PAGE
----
The pilgrim route is part of the Eurovelo-Route 3 from Scandinavia to Santiago de Compostela in Spain. It crosses large cities such as Hamburg, Bremen, Düsseldorf and Cologne. The route has virtually no ascents, except for a few hills in Schleswig-Holstein, between Osnabrück and Münster and before Aachen.
Long-distance cycling routes: The first stage of D-Route 7 leads via the Hamburg-Bremen long-distance cycling route, followed by the Bremen - Osnabrück connection via the western part of the Brückenradweg. In North Rhine-Westphalia the pilgrim route is again signposted all the way to Aachen with the D-route logo.
The German Rhine between Emmerich and Basel is one of the most important inland waterways in the world and an industrial zone of global standing. As a cyclist, you shouldn't expect a natural idyll here except on the Middle Rhine. The route runs partly on both sides of the Rhine, crossing large cities and industrial zones. Behind Karlsruhe until you reach Basel the environment in the Upper Rhine Valley is more peaceful, between Basel and Lake Constance the route runs along the Upper Rhine.
D-Route 8 is part of Eurovelo-Route 15, which follows the Rhine over 1,500 km from the source to the North Sea.
Long-distance cycling routes: D-Route 8 lies entirely on the Rhine Cycle Route and is for the most part signposted with the D-Route logo.
This route takes you across Germany along the most direct north-south line and contains Germany's essential landscapes and several cultural and historic sights: the North German Plain, the low mountain ranges, the Romantic Route with its historic towns such as Rothenburg ob der Tauber, the plains of the Lech Valley, and the foothills of the Bavarian Alps. The route is not overly challenging as there are virtually no ascents until shortly after Fulda.
Long-distance cycling routes: The D-Route 9 is located in Bavaria on the cycle routes Romantische Straße (Romantic Road), Mainradweg and Rhön-Sinntal Radweg. In Hesse, the route uses the Hessian long-distance cycle paths R2 and R1 (signage with D-route logo). From Northern Hesse, D-Route 9 corresponds to the Weser Cycle Route.
The Elbe is Germany's largest river with a largely natural course, navigable but not regulated and channeled. In the middle part of the Elbe there are still large floodplain areas with extensive flood zones. The main section between Hamburg and Dresden is one of the busiest cycle routes in Germany. With the exception of short passages in Saxony, the D-Route 10 is practically slope-free.
The culture on the Elbe is shaped by the large towns of Hamburg, Magdeburg and Dresden, but also by the small towns such as Stade, Lauenburg, Hitzacker, Havelberg, Meissen and Tangermünde. Immerse yourself in German cultural history along a stream close to nature.
There is a true variety of nature experiences along the Elbe. There is a lot to discover by bike from the rich bird life in the Elbe valley meadows, the forested nature reserve near Lauenburg, the nature-loving cultural landscape 'Altes Land' to the Wadden Sea National Park.
Long-distance cycling routes: D-Route 10 corresponds to the Elberadweg
In addition to D-Route 9, this is the second major north-south crossing in Germany. It shows cyclists large eastern regions: the lowlands of Mecklenburg and Brandenburg, the low mountain ranges of the Thuringian Forest and Upper Franconia, the gently undulating Lower and Upper Bavaria, the edge of the Alps. Urban highlights are Berlin, Nuremberg and Munich, but also many interesting medium-sized cities such as Rostock, Potsdam, Halle, Jena or Bamberg. In the Franconian area between Hof and Kulmbach, a few sporty passages have to be mastered.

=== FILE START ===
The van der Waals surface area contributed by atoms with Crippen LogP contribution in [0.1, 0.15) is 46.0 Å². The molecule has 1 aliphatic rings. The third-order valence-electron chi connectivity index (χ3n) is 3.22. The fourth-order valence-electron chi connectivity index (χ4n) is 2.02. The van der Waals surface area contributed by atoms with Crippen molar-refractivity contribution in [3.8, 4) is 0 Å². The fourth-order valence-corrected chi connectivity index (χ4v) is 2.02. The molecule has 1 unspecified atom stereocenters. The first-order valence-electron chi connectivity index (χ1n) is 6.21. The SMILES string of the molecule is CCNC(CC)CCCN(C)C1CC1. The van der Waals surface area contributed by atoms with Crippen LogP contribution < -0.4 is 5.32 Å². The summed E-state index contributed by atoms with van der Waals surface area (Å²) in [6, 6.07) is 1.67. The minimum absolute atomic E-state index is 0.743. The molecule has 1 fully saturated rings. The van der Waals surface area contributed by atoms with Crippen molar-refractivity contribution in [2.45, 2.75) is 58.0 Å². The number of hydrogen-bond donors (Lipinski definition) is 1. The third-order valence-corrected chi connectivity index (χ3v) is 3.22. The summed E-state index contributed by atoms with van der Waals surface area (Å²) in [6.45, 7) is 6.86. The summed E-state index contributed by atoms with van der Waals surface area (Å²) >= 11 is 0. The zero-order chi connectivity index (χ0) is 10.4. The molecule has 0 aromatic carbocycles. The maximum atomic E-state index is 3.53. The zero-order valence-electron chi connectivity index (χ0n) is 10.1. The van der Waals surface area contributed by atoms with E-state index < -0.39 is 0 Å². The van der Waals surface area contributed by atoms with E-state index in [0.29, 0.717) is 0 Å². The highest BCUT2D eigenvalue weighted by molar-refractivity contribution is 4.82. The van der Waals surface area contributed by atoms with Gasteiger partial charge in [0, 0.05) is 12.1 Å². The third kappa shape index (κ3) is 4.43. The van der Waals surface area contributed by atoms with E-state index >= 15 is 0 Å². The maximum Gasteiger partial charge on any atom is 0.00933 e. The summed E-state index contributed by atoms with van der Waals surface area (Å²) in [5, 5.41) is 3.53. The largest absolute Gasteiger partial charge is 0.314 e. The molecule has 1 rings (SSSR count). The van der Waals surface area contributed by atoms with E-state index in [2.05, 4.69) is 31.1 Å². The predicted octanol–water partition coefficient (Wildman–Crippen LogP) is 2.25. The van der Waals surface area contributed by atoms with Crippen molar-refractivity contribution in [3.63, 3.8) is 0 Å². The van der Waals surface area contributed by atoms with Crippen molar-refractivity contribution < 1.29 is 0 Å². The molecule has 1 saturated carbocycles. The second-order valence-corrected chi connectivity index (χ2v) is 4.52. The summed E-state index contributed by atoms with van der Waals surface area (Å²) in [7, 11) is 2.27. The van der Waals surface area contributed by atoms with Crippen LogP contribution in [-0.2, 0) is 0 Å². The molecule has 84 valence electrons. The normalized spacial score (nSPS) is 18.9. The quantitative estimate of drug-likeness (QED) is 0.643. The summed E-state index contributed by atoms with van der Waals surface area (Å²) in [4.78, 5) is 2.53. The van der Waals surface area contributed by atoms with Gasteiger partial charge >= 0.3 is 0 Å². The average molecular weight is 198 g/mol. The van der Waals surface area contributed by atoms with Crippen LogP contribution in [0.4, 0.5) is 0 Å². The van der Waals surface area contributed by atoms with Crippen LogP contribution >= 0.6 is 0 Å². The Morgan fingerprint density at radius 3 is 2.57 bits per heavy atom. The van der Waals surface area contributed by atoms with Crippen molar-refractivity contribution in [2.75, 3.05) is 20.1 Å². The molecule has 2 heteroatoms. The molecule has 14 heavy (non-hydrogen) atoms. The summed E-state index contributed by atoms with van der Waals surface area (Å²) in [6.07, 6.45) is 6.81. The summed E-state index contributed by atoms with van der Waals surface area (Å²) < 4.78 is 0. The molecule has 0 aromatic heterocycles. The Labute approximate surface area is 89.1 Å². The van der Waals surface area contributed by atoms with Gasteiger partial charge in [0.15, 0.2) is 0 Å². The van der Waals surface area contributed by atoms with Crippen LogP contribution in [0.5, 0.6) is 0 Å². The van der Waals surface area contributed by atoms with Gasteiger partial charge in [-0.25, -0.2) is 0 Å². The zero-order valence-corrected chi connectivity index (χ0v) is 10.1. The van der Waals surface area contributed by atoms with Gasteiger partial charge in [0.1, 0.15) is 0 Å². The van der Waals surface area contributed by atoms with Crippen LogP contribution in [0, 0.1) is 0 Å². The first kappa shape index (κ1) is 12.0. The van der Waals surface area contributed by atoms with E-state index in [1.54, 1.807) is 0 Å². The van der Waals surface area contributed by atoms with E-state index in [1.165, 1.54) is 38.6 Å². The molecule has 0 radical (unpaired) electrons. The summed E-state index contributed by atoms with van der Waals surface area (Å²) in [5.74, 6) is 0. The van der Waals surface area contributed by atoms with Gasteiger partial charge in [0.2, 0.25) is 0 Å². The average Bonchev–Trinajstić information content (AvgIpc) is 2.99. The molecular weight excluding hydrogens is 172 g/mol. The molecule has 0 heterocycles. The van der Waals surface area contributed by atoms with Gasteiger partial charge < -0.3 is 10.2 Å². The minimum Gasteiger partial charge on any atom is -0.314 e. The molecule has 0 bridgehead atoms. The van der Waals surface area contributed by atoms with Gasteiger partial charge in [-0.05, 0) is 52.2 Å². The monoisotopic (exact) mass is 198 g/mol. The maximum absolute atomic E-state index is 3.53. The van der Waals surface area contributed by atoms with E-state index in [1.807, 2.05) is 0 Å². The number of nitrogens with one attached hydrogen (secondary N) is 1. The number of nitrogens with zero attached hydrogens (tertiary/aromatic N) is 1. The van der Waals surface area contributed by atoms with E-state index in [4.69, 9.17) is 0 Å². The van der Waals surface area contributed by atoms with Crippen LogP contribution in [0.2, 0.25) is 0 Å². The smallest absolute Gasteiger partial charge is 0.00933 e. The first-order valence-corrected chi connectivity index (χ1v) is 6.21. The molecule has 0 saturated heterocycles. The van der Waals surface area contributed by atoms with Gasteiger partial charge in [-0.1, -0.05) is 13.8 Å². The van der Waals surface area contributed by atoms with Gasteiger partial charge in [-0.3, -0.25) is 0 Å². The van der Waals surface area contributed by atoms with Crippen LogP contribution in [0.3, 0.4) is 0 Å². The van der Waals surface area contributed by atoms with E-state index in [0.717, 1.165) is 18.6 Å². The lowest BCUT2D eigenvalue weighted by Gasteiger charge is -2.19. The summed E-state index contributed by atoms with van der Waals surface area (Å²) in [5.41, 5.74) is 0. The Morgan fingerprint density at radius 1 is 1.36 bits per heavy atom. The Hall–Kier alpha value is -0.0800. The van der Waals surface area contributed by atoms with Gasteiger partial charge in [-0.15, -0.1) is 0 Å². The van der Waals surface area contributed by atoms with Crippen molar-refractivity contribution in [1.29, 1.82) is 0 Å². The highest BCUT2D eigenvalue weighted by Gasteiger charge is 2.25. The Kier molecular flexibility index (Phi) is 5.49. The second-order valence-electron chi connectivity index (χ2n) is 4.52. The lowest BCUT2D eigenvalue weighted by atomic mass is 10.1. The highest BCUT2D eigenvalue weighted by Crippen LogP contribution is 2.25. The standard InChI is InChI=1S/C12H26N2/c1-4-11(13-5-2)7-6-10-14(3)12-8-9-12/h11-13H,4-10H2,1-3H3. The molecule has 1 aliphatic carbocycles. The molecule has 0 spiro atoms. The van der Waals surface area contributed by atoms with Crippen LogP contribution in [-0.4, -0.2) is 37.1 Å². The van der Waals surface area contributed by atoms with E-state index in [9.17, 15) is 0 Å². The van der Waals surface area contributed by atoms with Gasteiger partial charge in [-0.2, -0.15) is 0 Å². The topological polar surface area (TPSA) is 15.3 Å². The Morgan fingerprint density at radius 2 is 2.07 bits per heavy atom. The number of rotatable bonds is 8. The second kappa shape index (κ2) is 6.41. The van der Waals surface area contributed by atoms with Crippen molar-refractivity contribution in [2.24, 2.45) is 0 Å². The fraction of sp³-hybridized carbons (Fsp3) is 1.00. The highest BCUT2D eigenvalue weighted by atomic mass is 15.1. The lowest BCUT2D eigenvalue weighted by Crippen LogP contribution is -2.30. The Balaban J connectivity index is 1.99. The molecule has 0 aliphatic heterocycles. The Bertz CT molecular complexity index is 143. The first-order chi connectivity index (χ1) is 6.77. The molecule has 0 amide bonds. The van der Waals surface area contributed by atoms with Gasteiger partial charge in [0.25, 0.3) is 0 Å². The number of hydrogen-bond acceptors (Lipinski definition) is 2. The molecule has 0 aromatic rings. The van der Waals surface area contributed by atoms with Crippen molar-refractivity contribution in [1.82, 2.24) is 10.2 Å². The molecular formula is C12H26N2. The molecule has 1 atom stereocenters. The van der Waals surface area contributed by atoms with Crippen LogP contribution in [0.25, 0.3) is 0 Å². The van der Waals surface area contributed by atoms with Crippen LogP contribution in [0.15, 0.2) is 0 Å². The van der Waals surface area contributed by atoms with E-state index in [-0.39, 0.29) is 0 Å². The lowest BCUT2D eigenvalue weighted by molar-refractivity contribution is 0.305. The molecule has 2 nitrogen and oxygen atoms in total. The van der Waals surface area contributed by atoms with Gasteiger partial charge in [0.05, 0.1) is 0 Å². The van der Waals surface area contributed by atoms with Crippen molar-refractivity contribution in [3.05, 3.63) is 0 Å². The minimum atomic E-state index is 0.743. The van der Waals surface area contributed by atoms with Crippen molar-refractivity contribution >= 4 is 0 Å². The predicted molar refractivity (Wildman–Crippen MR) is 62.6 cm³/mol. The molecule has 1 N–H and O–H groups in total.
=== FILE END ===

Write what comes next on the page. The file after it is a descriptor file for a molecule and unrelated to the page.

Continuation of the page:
Long-distance cycling routes: The D-Route 11 follows the Berlin-Copenhagen cycling route from the Baltic Sea to Berlin, then joins the D-Route 3 to Bernburg in Saxony-Anhalt on the European Cycle Route R1. From Bernburg, D-Route 11 is the Saaleradweg, which is also signposted with the D-Route logo in Thuringia and Bavaria. In Bavaria, a number of different routes of the Bavarian Cycle Network (Bayernnetz für Radler) form the D-Route 11, with the D-route logo being signposted all the way.
Germany's easternmost border region is a sparsely populated, flat river valley region. The largest city that is driven through, Frankfurt an der Oder, has just 60,000 inhabitants. In the middle part between Schwedt and Forst, roads and railway lines are already aligned with the nearby metropolis of Berlin. In the south of the route, for example from Guben, you can recognize the settlement area of the only ethnic minority in Germany, the Slavic-speaking Sorbs, from the bilingual town signs. There are no gradients, but there are some extensive industrial areas of former GDR combines to pass.
Long-distance cycle routes: D-Route 12 corresponds to the Oder-Neiße cycle route
The German Unity Cycle Route, which connects Bonn and Berlin as historic start and destination locations, enriches the cycle route network in Germany with a new, attractive offer. At the same time, it also symbolizes the growing together of Germany after reunification.
The German Unity Cycle Route combines cycling tourism with digitality and electromobility and thus contributes to a new kind of cycling experience. It combines the joy of technical progress with the experience of nature, culture and history.
Further Information: www.radweg-deutsche-einheit.de